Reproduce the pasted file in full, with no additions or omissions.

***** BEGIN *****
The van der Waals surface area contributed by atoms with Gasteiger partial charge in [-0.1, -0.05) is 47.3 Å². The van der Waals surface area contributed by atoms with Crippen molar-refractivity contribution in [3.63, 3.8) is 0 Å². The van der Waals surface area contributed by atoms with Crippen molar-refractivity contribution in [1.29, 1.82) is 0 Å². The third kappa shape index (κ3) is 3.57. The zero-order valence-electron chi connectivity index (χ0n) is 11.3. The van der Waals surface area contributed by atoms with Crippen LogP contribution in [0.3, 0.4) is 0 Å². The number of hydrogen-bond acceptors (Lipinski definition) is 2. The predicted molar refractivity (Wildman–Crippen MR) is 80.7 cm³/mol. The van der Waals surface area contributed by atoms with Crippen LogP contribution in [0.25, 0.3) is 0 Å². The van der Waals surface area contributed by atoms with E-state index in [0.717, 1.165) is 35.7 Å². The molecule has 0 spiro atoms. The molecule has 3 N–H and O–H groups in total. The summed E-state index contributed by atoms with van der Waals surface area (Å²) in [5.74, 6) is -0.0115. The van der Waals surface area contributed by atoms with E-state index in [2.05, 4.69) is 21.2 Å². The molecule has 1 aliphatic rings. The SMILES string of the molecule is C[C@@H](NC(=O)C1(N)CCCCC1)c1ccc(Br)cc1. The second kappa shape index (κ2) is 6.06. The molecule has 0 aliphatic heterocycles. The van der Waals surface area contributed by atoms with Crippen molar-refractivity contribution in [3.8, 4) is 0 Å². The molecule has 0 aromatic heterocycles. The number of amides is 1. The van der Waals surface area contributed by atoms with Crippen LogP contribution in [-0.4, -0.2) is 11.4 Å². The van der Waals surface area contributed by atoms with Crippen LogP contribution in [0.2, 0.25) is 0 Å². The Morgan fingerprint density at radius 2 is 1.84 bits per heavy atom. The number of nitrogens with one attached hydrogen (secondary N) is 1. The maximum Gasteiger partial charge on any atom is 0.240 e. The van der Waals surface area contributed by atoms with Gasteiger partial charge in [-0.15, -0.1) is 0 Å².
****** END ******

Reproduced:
The van der Waals surface area contributed by atoms with Gasteiger partial charge in [-0.1, -0.05) is 47.3 Å². The van der Waals surface area contributed by atoms with Crippen molar-refractivity contribution in [3.63, 3.8) is 0 Å². The van der Waals surface area contributed by atoms with Crippen molar-refractivity contribution in [1.29, 1.82) is 0 Å². The third kappa shape index (κ3) is 3.57. The zero-order valence-electron chi connectivity index (χ0n) is 11.3. The van der Waals surface area contributed by atoms with Crippen LogP contribution in [0.3, 0.4) is 0 Å². The number of hydrogen-bond acceptors (Lipinski definition) is 2. The predicted molar refractivity (Wildman–Crippen MR) is 80.7 cm³/mol. The van der Waals surface area contributed by atoms with Crippen LogP contribution in [0.25, 0.3) is 0 Å². The van der Waals surface area contributed by atoms with E-state index in [0.717, 1.165) is 35.7 Å². The molecule has 0 spiro atoms. The molecule has 3 N–H and O–H groups in total. The summed E-state index contributed by atoms with van der Waals surface area (Å²) in [5.74, 6) is -0.0115. The van der Waals surface area contributed by atoms with E-state index in [2.05, 4.69) is 21.2 Å². The molecule has 1 aliphatic rings. The SMILES string of the molecule is C[C@@H](NC(=O)C1(N)CCCCC1)c1ccc(Br)cc1. The second kappa shape index (κ2) is 6.06. The molecule has 0 aliphatic heterocycles. The van der Waals surface area contributed by atoms with Crippen molar-refractivity contribution in [3.8, 4) is 0 Å². The molecule has 0 aromatic heterocycles. The number of amides is 1. The van der Waals surface area contributed by atoms with Crippen LogP contribution in [-0.4, -0.2) is 11.4 Å². The van der Waals surface area contributed by atoms with Crippen LogP contribution in [0.2, 0.25) is 0 Å². The Morgan fingerprint density at radius 2 is 1.84 bits per heavy atom. The number of nitrogens with one attached hydrogen (secondary N) is 1. The maximum Gasteiger partial charge on any atom is 0.240 e. The van der Waals surface area contributed by atoms with Gasteiger partial charge in [-0.15, -0.1) is 0 Å².